In this photograph taken on January 22, 2017, members of the Pakistani transgender community attend a party in Peshawar. Modern-day Pakistani transgender people claim to be cultural heirs of the eunuchs who thrived at the courts of the Mughal emperors that ruled the Indian subcontinent for two centuries until the British arrived in the 19th century and banned them. / AFP PHOTO / Abdul MAJEED / TO GO WITH Pakistan-gender-social-lifestyle-politics-rights,FEATURE by Caroline Nelly Perrot

What are a eunuch's inheritance rights under Islamic Law?

There seems to be some confusion in society regarding the inheritance rights of eunuchs. It is important to note here that there is no dispute about the rights of inheritance of the transvestites (zenanas) or the transgenders (nirbans; castrated men) as they are males who have been castrated or dress up and behave like women. They are entitled to a male person's share in their inheritance. The persons whose inheritance rights are disputed are eunuchs (khusras or hermaphrodites) because it is difficult to ascertain whether they should get the share of a male or a female under Islamic Law.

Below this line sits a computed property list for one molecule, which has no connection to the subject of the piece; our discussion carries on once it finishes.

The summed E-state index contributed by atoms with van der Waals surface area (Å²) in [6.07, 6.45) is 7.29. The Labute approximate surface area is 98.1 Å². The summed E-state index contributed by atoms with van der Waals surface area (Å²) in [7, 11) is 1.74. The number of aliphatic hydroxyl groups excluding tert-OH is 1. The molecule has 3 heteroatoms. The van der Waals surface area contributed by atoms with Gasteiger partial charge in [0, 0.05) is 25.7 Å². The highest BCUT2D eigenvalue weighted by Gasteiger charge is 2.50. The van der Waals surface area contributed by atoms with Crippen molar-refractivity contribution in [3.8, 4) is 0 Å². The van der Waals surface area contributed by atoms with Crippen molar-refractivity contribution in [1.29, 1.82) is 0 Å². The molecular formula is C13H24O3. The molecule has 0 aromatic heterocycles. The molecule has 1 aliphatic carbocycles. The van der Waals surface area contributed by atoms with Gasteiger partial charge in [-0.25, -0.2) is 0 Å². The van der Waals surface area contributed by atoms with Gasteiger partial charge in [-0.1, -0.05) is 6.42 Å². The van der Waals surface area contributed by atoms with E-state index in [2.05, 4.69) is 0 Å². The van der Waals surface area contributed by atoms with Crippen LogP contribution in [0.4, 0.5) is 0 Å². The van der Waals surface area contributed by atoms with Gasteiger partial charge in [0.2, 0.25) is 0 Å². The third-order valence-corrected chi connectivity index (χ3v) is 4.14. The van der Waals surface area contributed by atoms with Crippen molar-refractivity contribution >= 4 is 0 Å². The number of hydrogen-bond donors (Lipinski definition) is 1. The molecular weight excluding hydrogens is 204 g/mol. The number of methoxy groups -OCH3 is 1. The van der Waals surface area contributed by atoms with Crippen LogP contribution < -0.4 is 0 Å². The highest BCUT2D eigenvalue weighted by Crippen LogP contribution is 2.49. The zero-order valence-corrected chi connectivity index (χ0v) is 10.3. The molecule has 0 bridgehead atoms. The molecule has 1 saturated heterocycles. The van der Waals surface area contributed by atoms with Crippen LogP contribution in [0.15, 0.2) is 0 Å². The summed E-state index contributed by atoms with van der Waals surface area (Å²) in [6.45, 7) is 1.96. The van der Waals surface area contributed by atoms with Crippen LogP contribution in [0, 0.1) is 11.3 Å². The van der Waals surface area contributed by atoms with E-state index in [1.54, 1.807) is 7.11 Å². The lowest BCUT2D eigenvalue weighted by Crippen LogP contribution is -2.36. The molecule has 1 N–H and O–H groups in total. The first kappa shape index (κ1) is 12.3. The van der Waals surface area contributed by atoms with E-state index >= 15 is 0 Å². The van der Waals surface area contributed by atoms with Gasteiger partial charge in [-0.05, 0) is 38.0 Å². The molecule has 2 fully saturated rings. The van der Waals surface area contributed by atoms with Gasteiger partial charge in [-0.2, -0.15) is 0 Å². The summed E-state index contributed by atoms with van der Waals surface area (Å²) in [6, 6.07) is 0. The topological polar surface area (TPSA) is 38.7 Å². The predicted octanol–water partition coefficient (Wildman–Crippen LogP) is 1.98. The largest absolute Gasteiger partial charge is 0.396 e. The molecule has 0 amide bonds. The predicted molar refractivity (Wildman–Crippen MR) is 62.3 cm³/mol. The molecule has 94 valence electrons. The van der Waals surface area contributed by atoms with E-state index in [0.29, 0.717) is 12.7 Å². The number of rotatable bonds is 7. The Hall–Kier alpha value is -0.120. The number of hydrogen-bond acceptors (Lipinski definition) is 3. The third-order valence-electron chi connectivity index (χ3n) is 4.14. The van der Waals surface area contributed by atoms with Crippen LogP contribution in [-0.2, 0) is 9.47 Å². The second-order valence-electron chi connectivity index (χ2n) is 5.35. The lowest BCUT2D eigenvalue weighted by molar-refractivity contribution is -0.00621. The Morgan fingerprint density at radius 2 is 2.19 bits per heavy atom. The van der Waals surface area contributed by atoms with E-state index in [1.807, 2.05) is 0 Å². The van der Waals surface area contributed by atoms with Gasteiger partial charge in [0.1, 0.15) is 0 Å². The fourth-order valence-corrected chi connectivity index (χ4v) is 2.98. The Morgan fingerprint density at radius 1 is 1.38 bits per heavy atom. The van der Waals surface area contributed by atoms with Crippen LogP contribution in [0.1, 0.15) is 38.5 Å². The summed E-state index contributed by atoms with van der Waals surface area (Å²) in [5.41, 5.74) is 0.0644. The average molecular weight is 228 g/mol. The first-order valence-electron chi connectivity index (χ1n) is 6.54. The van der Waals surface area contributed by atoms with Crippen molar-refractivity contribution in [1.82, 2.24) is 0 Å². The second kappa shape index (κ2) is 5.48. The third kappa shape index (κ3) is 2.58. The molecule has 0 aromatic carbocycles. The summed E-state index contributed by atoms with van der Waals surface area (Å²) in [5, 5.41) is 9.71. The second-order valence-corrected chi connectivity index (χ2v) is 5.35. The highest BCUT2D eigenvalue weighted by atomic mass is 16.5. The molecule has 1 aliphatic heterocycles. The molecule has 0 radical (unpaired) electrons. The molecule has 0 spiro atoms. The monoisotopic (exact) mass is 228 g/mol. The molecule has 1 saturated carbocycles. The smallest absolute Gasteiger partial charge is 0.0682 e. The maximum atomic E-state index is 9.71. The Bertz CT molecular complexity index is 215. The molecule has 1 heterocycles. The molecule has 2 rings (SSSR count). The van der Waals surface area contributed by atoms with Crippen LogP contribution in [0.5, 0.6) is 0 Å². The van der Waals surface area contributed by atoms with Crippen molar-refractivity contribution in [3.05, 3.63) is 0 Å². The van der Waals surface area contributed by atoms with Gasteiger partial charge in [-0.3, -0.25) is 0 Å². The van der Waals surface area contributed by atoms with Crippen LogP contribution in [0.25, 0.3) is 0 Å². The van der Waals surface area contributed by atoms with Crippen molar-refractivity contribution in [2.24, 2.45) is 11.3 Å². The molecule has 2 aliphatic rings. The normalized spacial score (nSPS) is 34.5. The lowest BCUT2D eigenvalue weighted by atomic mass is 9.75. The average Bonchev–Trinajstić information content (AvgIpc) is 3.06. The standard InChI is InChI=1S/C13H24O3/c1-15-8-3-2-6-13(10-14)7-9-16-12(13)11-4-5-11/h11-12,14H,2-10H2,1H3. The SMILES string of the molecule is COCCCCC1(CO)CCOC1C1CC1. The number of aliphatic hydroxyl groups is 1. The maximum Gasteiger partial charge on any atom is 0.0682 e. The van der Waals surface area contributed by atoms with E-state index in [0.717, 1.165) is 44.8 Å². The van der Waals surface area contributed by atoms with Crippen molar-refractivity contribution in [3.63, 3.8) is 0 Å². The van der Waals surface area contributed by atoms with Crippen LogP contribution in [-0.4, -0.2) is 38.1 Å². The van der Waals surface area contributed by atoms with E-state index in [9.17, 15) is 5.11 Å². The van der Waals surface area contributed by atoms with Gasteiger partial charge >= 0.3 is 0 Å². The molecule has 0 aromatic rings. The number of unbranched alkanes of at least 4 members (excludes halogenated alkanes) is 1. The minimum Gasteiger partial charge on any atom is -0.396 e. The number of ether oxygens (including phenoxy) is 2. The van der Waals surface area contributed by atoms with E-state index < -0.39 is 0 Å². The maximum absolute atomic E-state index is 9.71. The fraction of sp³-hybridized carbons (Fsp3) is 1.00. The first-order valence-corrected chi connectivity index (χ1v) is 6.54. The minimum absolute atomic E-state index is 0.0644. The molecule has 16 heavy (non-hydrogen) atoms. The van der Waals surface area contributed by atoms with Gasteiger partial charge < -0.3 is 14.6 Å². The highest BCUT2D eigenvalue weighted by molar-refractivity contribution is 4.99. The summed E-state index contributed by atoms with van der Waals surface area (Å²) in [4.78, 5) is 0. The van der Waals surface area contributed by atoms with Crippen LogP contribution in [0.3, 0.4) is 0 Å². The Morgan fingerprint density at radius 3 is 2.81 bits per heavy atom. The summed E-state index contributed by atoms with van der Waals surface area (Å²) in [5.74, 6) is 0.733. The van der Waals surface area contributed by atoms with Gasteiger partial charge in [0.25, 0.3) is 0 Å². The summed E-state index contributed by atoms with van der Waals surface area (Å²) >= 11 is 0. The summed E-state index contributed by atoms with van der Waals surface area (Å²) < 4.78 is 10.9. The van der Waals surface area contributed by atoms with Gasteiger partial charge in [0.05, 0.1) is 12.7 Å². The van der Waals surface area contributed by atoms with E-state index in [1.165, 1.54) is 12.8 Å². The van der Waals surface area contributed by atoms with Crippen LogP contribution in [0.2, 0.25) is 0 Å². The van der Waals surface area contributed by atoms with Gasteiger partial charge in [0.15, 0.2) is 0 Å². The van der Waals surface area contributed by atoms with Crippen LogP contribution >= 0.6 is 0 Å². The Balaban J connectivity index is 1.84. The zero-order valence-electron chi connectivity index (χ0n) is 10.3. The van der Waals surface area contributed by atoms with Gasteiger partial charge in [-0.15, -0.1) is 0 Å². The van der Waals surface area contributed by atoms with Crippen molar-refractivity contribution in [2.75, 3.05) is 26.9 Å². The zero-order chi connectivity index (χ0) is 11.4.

In his book, 'Outlines of Muslim Personal Law,' Imran Ahsan Khan Nyazee has dedicated a short chapter to eunuchs and their inheritance. He has used the Arabic term 'khuntha' for eunuch. Imran Nyazee says the following:

The meaning of the term khunthā